Until now Sylvie Fleury's spaceships, lipstick-coloured or covered in fluffy fake fur, have been considered chic yet mundane messengers from the world of women's accessories: a universe where disco balls revolve in place of planets. The promise of salvation offered by the polished chrome surfaces of cast bronze designer ankle boots seemed ultimately of a secular nature and coined solely for the desires of spoilt fashion victims: redemption through consumption of exclusive luxury items. Fleury's work has also been dismissed as the superficial self-representation of a glamour-girl who restages her shopping moods under the auspices of the art world.
With this big solo exhibition, however, Fleury has stepped up a gear: the high heels have been visited by higher beings. The title of the show is part of the programme: inspired by the reportedly magical number '49000', 'spirit and matter should unite in the sign of the aura'. 'The Inner Consciousness that Shines Forth is the Very Non-Dual Bliss, and the Non-Dual Bliss is the Very Inner Consciousness', pledged the gigantic mural of a stylized corona on the back wall of the main hall, which was repeated in some of the side cabinets as a neon coloured Op-art-wallpaper-mantra. Instead of beatific smiling Bodhisattvas, Fleury's monstrously inflated Dog Toys (2000) crouched like tin gods of the Pokémon generation. With the walls covered in pastel coloured bird's-eye views, the rooms became chapels for earlier works such as Gucci Shoes (1998), the neon claims of trademark slogans (Be Amazing, 1999) or the chrome-plated motor-blocks of American luxury cars (283 Chevy, 400 Pontiac, 1999).
You could take a seat in 8 (2000) - a walk-in golden ball - and meditatively sink into a glittering galaxy of Swarovski stones, in whose orbits gilded supermarket trolleys turned like satellites. The shopping queen takes off and becomes a 'Queen of Outer Space', her appearance already announced by the soundtrack of the sci-fi film of the same name, audible in the golden space capsule.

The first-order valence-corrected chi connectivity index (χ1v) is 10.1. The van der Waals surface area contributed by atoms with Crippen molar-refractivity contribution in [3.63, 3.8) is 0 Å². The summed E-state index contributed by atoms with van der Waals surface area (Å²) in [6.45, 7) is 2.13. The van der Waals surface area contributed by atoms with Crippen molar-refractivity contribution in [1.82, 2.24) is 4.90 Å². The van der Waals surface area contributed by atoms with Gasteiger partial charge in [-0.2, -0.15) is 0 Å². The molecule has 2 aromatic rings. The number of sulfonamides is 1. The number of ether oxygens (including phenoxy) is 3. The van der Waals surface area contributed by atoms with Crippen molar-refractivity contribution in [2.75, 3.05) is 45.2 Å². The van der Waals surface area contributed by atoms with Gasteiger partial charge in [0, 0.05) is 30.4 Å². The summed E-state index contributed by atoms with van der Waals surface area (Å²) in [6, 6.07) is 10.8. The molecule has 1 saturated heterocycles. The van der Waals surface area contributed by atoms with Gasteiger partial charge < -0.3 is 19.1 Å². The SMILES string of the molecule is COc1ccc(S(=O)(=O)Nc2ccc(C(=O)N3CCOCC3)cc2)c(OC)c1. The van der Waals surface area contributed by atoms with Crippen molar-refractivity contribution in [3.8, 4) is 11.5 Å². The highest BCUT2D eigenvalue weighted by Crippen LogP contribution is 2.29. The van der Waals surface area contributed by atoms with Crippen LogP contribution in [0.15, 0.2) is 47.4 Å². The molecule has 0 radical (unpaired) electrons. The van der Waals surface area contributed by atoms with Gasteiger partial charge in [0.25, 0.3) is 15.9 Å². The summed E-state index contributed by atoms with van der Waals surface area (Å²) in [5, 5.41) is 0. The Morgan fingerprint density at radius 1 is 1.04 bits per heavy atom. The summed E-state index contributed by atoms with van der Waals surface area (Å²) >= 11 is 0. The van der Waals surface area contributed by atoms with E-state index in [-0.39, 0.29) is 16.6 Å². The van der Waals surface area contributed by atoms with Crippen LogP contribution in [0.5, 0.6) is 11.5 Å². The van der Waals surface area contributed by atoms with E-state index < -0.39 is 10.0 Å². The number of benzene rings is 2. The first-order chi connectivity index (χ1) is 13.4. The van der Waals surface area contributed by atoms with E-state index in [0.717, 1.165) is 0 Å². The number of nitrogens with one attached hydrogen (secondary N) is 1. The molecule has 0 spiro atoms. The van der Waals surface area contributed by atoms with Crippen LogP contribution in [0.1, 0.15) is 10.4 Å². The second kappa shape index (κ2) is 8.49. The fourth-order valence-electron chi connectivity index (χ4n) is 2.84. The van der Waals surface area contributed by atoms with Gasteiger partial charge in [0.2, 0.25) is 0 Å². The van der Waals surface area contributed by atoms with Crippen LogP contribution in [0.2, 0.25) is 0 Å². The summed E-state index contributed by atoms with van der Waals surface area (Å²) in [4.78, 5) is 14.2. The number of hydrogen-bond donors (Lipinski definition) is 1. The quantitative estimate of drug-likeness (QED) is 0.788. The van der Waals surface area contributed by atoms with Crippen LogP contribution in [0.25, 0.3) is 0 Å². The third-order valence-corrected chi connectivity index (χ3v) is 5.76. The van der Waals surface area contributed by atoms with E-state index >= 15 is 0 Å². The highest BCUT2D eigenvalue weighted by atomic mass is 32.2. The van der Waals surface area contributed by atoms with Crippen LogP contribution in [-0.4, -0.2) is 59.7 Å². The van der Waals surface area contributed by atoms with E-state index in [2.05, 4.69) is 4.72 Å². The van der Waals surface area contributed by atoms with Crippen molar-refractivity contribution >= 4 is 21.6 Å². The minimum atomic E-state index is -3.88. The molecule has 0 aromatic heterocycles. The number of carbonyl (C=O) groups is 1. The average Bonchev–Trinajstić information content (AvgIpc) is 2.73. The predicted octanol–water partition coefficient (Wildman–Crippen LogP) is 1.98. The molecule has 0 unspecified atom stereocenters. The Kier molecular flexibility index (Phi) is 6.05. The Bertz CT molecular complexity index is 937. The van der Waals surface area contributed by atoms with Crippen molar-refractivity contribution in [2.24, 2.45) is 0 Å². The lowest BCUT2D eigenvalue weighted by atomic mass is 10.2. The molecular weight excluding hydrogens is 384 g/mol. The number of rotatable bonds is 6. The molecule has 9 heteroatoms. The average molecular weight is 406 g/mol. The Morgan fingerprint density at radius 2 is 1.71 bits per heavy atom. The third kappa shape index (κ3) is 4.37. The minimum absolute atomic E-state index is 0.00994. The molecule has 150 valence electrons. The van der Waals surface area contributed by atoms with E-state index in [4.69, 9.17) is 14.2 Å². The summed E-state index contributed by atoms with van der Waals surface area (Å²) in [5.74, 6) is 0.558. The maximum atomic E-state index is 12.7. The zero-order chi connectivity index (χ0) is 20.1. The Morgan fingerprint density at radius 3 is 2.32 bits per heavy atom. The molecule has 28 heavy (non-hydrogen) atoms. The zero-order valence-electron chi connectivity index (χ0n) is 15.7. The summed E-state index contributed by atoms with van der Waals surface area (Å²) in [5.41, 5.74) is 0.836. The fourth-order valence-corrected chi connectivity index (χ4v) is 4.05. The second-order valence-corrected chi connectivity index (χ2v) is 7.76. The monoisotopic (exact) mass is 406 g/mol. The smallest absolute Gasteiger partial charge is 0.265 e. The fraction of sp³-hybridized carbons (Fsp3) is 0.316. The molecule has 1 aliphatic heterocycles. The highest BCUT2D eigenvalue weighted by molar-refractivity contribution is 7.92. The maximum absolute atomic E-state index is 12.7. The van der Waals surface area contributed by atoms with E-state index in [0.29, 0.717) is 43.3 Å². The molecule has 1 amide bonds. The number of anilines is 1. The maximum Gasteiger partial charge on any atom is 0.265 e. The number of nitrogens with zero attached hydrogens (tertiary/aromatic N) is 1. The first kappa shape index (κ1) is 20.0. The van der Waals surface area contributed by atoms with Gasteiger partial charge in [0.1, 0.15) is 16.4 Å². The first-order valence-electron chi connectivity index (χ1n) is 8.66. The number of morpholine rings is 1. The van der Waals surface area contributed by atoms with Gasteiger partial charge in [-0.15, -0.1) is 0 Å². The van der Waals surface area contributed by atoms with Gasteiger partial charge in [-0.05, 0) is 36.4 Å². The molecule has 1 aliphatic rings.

Good heavens! Fleury esoteric? Now, in place of nail varnish, rainbow-coloured essences for the determination of the psychic energies of the astral body were assembled in a row of wall racks (Aura Soma, 2001). In one cabinet an aura video station was set up in which visitors could test their spiritual social skills, illuminated by a gigantic crystal excrescence. One would have almost liked to think that things have become too serious with the Aura - but only 'almost'.
As opposed to Mariko Mori, who performs at the centre of her cosmos without the slightest irony, Fleury's pendulum swings in an arc that can be understood as a conceptual closing of the circle. It leads back to those earlier works with which the artist not only addressed the blueprints of fashion but also those of art. The gauche 'Pucci-Paintings' (1992) reflected back into the art world a fabric design that had been appropriated from early Modernist abstraction, and thus showed not only the failure of the 'great Utopias' but also the failure of the great gestures of the avant-garde masters, the self-styled heralds of a new era, whose patterns - half a century later - made their way onto silk scarves, mini-skirts, even Ikea carpets and tins of hairspray. It is hardly by chance that the 'Pucci-Paintings' were also integrated in the cosmos of '49000', as well as Fleury's variations on the space conquest fantasies of Lucio Fontana, a Concetto Spaziale (1993) coolly punched into denim.
Previously critics berated the artist because her work, though full of relish, appropriated Modernism just as superficially as fashion did. Today, Fleury's excursion into the esoteric cosmos makes some suspect that it's just a flight from the consumer world, which the shopping queen has tired of celebrating. All art craves eternity? Who would know better than Fleury that 'Eternity' has been a registered trademark for a while now - one that may linger longer in the memory than the perfume of the same name remains on the skin.